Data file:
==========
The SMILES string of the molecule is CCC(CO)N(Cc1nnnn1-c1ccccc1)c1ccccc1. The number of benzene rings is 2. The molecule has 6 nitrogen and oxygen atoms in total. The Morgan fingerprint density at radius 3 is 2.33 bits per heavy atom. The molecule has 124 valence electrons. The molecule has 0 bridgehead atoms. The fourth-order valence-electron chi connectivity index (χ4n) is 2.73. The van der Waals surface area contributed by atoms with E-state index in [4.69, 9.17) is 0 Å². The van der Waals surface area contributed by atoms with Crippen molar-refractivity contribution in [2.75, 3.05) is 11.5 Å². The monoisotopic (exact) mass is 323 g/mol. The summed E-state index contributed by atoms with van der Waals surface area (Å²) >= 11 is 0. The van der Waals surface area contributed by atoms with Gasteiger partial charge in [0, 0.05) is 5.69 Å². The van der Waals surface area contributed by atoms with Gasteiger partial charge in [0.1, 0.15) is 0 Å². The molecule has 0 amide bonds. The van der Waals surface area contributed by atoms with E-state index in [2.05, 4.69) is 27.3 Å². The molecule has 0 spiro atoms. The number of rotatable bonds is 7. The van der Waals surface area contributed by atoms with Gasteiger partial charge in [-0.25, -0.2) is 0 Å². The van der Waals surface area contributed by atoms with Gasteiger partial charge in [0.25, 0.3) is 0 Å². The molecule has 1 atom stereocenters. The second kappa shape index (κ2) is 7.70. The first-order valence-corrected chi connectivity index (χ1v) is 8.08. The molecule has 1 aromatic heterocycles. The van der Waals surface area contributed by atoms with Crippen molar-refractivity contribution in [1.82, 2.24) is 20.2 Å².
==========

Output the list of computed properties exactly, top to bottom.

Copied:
The SMILES string of the molecule is CCC(CO)N(Cc1nnnn1-c1ccccc1)c1ccccc1. The number of benzene rings is 2. The molecule has 6 nitrogen and oxygen atoms in total. The Morgan fingerprint density at radius 3 is 2.33 bits per heavy atom. The molecule has 124 valence electrons. The molecule has 0 bridgehead atoms. The fourth-order valence-electron chi connectivity index (χ4n) is 2.73. The van der Waals surface area contributed by atoms with E-state index in [4.69, 9.17) is 0 Å². The van der Waals surface area contributed by atoms with Crippen molar-refractivity contribution in [2.75, 3.05) is 11.5 Å². The monoisotopic (exact) mass is 323 g/mol. The summed E-state index contributed by atoms with van der Waals surface area (Å²) >= 11 is 0. The van der Waals surface area contributed by atoms with Gasteiger partial charge in [0, 0.05) is 5.69 Å². The van der Waals surface area contributed by atoms with Gasteiger partial charge in [0.1, 0.15) is 0 Å². The molecule has 0 amide bonds. The van der Waals surface area contributed by atoms with E-state index in [2.05, 4.69) is 27.3 Å². The molecule has 0 spiro atoms. The number of rotatable bonds is 7. The van der Waals surface area contributed by atoms with Gasteiger partial charge in [-0.25, -0.2) is 0 Å². The van der Waals surface area contributed by atoms with Gasteiger partial charge in [0.25, 0.3) is 0 Å². The molecule has 1 atom stereocenters. The second kappa shape index (κ2) is 7.70. The first-order valence-corrected chi connectivity index (χ1v) is 8.08. The molecule has 1 aromatic heterocycles. The van der Waals surface area contributed by atoms with Crippen molar-refractivity contribution in [1.82, 2.24) is 20.2 Å².